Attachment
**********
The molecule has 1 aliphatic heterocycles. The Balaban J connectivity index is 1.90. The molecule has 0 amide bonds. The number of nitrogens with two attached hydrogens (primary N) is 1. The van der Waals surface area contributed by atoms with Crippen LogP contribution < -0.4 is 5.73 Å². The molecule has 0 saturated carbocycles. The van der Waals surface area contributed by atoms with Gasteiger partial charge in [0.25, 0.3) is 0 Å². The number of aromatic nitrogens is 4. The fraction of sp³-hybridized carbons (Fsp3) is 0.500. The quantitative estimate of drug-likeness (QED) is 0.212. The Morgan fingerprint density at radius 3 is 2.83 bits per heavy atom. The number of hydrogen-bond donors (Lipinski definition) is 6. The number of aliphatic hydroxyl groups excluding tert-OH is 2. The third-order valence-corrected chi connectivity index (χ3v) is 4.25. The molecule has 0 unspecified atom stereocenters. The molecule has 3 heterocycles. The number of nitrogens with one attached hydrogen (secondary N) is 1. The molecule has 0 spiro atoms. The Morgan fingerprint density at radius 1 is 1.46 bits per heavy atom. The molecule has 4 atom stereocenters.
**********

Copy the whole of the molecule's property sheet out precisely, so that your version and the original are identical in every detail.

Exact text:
The molecule has 1 aliphatic heterocycles. The Balaban J connectivity index is 1.90. The molecule has 0 amide bonds. The number of nitrogens with two attached hydrogens (primary N) is 1. The van der Waals surface area contributed by atoms with Crippen LogP contribution < -0.4 is 5.73 Å². The molecule has 0 saturated carbocycles. The van der Waals surface area contributed by atoms with Gasteiger partial charge in [0.25, 0.3) is 0 Å². The number of aromatic nitrogens is 4. The fraction of sp³-hybridized carbons (Fsp3) is 0.500. The quantitative estimate of drug-likeness (QED) is 0.212. The Morgan fingerprint density at radius 3 is 2.83 bits per heavy atom. The number of hydrogen-bond donors (Lipinski definition) is 6. The number of aliphatic hydroxyl groups excluding tert-OH is 2. The third-order valence-corrected chi connectivity index (χ3v) is 4.25. The molecule has 0 unspecified atom stereocenters. The molecule has 3 heterocycles. The number of nitrogens with one attached hydrogen (secondary N) is 1. The molecule has 0 spiro atoms. The Morgan fingerprint density at radius 1 is 1.46 bits per heavy atom. The molecule has 4 atom stereocenters.